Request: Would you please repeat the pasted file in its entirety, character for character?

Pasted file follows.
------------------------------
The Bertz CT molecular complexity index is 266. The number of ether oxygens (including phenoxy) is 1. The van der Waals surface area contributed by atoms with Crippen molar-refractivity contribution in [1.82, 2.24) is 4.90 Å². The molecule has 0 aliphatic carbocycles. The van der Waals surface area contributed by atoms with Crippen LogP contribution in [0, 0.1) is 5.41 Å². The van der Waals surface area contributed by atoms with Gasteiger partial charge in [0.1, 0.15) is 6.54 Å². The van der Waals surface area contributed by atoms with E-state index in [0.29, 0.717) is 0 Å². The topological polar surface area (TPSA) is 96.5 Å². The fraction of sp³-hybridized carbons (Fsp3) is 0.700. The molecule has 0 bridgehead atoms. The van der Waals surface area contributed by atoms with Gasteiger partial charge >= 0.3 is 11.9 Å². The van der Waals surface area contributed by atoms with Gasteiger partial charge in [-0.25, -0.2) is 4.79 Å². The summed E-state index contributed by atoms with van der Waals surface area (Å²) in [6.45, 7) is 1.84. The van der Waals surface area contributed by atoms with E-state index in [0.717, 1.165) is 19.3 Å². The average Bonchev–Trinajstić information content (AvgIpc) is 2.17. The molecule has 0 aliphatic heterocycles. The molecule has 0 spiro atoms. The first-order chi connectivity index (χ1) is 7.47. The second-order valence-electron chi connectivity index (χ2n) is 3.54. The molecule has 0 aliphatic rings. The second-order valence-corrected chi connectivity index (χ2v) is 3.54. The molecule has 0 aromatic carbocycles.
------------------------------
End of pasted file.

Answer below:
The Bertz CT molecular complexity index is 266. The number of ether oxygens (including phenoxy) is 1. The van der Waals surface area contributed by atoms with Crippen molar-refractivity contribution in [1.82, 2.24) is 4.90 Å². The molecule has 0 aliphatic carbocycles. The van der Waals surface area contributed by atoms with Crippen LogP contribution in [0, 0.1) is 5.41 Å². The van der Waals surface area contributed by atoms with Gasteiger partial charge in [0.1, 0.15) is 6.54 Å². The van der Waals surface area contributed by atoms with E-state index in [0.29, 0.717) is 0 Å². The topological polar surface area (TPSA) is 96.5 Å². The fraction of sp³-hybridized carbons (Fsp3) is 0.700. The molecule has 0 bridgehead atoms. The van der Waals surface area contributed by atoms with Gasteiger partial charge >= 0.3 is 11.9 Å². The van der Waals surface area contributed by atoms with Gasteiger partial charge in [-0.25, -0.2) is 4.79 Å². The summed E-state index contributed by atoms with van der Waals surface area (Å²) in [6.45, 7) is 1.84. The van der Waals surface area contributed by atoms with E-state index in [0.717, 1.165) is 19.3 Å². The average Bonchev–Trinajstić information content (AvgIpc) is 2.17. The molecule has 0 aliphatic heterocycles. The molecule has 0 spiro atoms. The first-order chi connectivity index (χ1) is 7.47. The second-order valence-electron chi connectivity index (χ2n) is 3.54. The molecule has 0 aliphatic rings. The second-order valence-corrected chi connectivity index (χ2v) is 3.54. The molecule has 0 aromatic carbocycles.